Douglas Scott ’01E entered the antiques business in a manner as time-tested as the furniture he sells: through family. He took on marketing for his father-in-law’s French furniture shop in Coral Gables, Fla., where he soon noticed a problem: “Most people think of antiques in somewhat of a negative sense,” says Scott: “grandmother’s dusty attic, garage sale furniture.”

Hoping to encourage more people—including younger ones—to become collectors, he branched out from the shop this past January, launching an online venture,, as “an attempt to get people excited and aware of antiques.”

Douglas Scott ’01E
Scott (left) began his business career as a consultant, but when he and his wife, Olga, started a family, he wanted a job that required less traveling. He joined father-in-law Ignacio Granda at Alhambra Antiques, where Scott taught himself the basics of online marketing. “We were one of the first antique shops to have a strong online presence,” he says.

He went on to start an online marketplace for antiques dealers in Miami—an experience that taught him antiques can sell well online when the site has a high volume of pieces, and when those pieces are offered by respected dealers.
A range of objects sold at

Clockwise from top: Delft vases, a Western Union lamp, a poster from Austria, an Italian desk, a 1940s lamp and two very different 20th-century chairs

Dealers who partner with The HighBoy pay a monthly fee and a percentage of each sale. Scott’s team handles shipping, a task many dealers are happy to hand over. Within a month of its launch the site had 50 suppliers, three employees (in addition to Scott and his wife), a crew of freelance contributing writers and an advisory board. In the first six weeks of operations it acquired $10 million worth of inventory and earned $64,000 in gross revenue.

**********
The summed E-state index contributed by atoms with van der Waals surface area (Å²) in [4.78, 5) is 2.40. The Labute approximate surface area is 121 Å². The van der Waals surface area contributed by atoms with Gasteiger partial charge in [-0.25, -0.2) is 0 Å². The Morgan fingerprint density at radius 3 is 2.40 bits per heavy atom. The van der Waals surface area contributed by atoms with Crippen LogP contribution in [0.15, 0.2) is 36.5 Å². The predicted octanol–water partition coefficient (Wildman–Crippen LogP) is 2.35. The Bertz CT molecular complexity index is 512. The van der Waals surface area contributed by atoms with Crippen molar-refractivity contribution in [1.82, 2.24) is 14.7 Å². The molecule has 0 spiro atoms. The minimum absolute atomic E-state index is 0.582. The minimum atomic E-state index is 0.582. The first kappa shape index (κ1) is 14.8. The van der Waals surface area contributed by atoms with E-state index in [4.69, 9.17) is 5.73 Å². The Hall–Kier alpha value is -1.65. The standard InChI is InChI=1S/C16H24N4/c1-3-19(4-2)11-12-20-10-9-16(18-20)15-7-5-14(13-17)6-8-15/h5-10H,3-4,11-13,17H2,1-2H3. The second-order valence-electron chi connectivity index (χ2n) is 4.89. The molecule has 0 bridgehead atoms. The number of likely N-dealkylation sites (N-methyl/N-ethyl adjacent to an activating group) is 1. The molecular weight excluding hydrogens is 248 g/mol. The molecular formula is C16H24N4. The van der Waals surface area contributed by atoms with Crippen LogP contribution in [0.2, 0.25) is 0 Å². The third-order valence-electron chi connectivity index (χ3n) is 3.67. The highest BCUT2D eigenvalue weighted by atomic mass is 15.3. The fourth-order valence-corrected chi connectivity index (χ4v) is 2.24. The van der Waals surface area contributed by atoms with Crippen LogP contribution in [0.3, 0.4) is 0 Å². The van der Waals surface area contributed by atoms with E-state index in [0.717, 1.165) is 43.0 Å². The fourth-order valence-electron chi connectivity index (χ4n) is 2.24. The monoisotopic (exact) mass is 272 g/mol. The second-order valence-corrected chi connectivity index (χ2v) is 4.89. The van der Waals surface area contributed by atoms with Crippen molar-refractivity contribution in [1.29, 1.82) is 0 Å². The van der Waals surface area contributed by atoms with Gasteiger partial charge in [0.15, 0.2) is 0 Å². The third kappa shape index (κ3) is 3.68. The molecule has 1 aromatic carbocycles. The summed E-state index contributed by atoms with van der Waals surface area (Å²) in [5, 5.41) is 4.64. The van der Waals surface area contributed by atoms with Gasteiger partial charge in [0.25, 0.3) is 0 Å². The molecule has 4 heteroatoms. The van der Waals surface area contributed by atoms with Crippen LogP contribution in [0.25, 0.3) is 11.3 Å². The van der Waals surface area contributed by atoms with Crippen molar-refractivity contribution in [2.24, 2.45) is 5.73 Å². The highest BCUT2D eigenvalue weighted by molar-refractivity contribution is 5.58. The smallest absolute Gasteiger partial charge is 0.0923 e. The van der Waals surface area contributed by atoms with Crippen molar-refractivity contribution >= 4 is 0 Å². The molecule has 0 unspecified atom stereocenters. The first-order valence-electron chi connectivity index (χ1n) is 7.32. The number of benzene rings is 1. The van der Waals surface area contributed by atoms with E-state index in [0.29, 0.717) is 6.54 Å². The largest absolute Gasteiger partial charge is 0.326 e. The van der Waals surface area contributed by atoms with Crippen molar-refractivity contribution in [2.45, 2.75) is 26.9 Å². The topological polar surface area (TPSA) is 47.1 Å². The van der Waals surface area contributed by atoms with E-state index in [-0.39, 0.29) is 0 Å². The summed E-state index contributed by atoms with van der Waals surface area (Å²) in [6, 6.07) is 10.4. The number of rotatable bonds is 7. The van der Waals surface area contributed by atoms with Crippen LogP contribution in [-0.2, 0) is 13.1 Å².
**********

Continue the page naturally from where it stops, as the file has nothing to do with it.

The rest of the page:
Scott’s goal is to bring “a new perspective to an older industry.” The site has an uncluttered layout and a slightly gritty feel (“less shiny-happy, more rock and roll,” Scott says). It also has a broad view: The site features not only Queen Annes but also, for example, once-again-stylish items from the Mad Men era.

In a world of cheap, mass-produced furniture, Scott emphasizes the value of pieces that have endured. “We love the idea of embracing the past and embracing things that aren’t brand-new,” he says. “These are things with history and background and story. We’re spurring people on to be more creative and live more interesting lives.”

Creative and interesting is an apt description for Scott’s own interior décor, which includes an art deco chandelier, a mid-century Brazilian rosewood dining set and religious art dating back to the Renaissance. 

Antiques give people a chance to explore the past, he says: “One reason I went to Amherst was to learn about the world—history, culture, arts, languages. Coming from a small town in Indiana, the world seemed incredibly big and amazingly interesting. I knew nothing of it. I wanted to be inspired. I wanted to be well-rounded. That’s what I wanted from an Amherst education, and that’s what I want to do with The HighBoy.”  

Katherine Gustafson ’01 is a Seattle-based freelance writer and editor.